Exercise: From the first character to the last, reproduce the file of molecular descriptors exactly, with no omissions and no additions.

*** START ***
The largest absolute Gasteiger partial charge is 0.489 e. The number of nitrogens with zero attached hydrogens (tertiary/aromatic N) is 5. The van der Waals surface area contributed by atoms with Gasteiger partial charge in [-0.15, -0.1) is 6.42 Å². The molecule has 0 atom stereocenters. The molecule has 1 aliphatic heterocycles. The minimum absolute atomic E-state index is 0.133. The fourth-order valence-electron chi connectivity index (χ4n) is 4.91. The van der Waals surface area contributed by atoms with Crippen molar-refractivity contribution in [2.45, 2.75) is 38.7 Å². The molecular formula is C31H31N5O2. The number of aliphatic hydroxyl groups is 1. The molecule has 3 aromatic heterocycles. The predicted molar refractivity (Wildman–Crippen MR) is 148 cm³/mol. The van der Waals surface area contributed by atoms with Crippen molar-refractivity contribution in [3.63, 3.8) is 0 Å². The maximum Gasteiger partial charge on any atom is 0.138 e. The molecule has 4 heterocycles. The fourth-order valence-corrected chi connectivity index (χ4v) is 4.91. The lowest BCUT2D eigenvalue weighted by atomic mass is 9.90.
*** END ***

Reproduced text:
The largest absolute Gasteiger partial charge is 0.489 e. The number of nitrogens with zero attached hydrogens (tertiary/aromatic N) is 5. The van der Waals surface area contributed by atoms with Gasteiger partial charge in [-0.15, -0.1) is 6.42 Å². The molecule has 0 atom stereocenters. The molecule has 1 aliphatic heterocycles. The minimum absolute atomic E-state index is 0.133. The fourth-order valence-electron chi connectivity index (χ4n) is 4.91. The van der Waals surface area contributed by atoms with Crippen molar-refractivity contribution in [2.45, 2.75) is 38.7 Å². The molecular formula is C31H31N5O2. The number of aliphatic hydroxyl groups is 1. The molecule has 3 aromatic heterocycles. The predicted molar refractivity (Wildman–Crippen MR) is 148 cm³/mol. The van der Waals surface area contributed by atoms with Crippen molar-refractivity contribution in [3.63, 3.8) is 0 Å². The maximum Gasteiger partial charge on any atom is 0.138 e. The molecule has 4 heterocycles. The fourth-order valence-corrected chi connectivity index (χ4v) is 4.91. The lowest BCUT2D eigenvalue weighted by atomic mass is 9.90.